Reich, Kupor, and Smith learned that items made by mistake may have higher value than those created intentionally. Their work sheds light on creating desirable products. The researchers found that “Mistakes are often undesirable and frequently result in negative inferences about the person or company that made the mistake.
Research Design Connections
Schneider and team have found that the pride people anticipate feeling after taking an environmentally responsible action is more likely to encourage green living than the anticipated guilt of not living in an Earth-friendly way. As the researchers report, “We find evidence that anticipating one’s positive future emotional state from green action just prior to making an environmental decision leads to higher pro-environmental behavioral intentions compared to anticipating one’s negative emotional state from inaction.
Sometimes, it’s desirable for customers to feel crowded in a store, and retail spaces can be sized accordingly. Huang, Huang, and Wyer’s work “suggests that a crowded environment can sometimes have a positive impact on consumer behavior. Although feeling crowded motivates consumers to avoid interacting with others, it leads them to become more attached to brands as an alternative way of maintaining their basic need for belongingness.” The effect identified, increased attachment to brands, “does not occur (a) when the crowding environment is composed of familiar people (and, therefore, is
Jeanne Tsai conducts culture-based research on emotions and her findings are useful to anyone attempting to develop places or objects that support desired emotional experiences. Dawson, reporting on the 2017 International Conception of Psychological Science in Vienna states that “Tsai and her collaborators have found that. . . .
Buechel and Townsend investigated how people decide which products to buy and the repercussions of those decisions. The team reports that their “research identifies a systematic error in consumers’ preferences and predicted liking for product aesthetics. Consumers predict a faster decrease in liking for high (vs.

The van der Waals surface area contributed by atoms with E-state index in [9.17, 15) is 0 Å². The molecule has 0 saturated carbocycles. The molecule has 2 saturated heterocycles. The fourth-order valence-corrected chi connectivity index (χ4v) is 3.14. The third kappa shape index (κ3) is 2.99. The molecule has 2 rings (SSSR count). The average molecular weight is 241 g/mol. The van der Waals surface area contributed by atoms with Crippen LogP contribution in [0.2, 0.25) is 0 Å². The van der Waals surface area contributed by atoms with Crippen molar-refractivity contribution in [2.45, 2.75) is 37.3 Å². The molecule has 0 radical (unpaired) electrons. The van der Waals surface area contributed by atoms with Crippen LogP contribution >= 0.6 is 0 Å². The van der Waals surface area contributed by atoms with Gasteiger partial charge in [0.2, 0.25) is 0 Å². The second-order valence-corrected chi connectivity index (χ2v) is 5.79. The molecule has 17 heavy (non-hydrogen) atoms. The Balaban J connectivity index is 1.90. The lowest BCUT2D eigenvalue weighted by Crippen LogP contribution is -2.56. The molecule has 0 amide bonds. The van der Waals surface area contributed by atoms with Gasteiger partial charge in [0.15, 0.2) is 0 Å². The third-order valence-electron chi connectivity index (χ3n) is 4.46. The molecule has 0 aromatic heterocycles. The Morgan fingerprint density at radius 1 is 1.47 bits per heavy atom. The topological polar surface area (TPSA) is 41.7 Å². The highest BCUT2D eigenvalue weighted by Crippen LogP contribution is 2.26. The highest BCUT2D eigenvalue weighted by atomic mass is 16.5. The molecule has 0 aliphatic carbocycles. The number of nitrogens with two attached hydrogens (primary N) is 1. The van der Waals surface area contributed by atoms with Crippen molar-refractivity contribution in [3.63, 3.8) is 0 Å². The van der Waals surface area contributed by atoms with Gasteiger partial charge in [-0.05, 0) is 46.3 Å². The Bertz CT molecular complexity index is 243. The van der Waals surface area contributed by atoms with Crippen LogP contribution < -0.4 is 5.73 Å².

Makkonen and colleagues studied how standing desks influenced the at-work experiences of employees at a software company. They determined that, among the employees of the Finnish software company where they collected data, “the usage of standing instead of sitting workstations results in only modest promotions of physical activity, does not have an effect on mental alertness . . . decreases musculoskeletal strain in the neck and shoulders, although increasing it in the legs and feet.” Using standing desks didn’t significantly affect employees’ satisfaction with their workstations.
Researchers and others struggling to make sense of experience-related data may find useful insights in a study conducted by Ratner and colleagues and published in Policy Insights from the Behavioral and Brain Sciences. The Ratner group reports that “Over-the-counter pain medicine such as Ibuprofen and acetaminophen may influence how people process information, experience hurt feelings, and react to emotionally evocative images, according to recent studies. . .
Research by Hayakawa and Keysar indicates that when design-related decisions are being made the language being used in a space and the language that design research was conducted in should be carefully considered. The team report that “Mental imagery plays a significant role in guiding how we feel, think, and even behave. These mental simulations are often guided by language, making it important to understand what aspects of language contribute to imagery vividness and consequently to the way we think. Here, we . . .
Having (aesthetic) taste and intelligence seem to be linked. Myszkowski and colleagues found that “What makes individuals experts in judging aesthetic value is actively researched in a variety of ways. In the visual domain, one classical paradigm—used in ‘T’ (for Taste) tests (Eysenck, 1983)—consists in comparing one’s evaluative judgments of beauty with a standard judgment—provided by consensual or expert agreement. . . . We found [via a meta-analysis] a significant positive . . . correlation between g [general intelligence] and ‘T’ . . .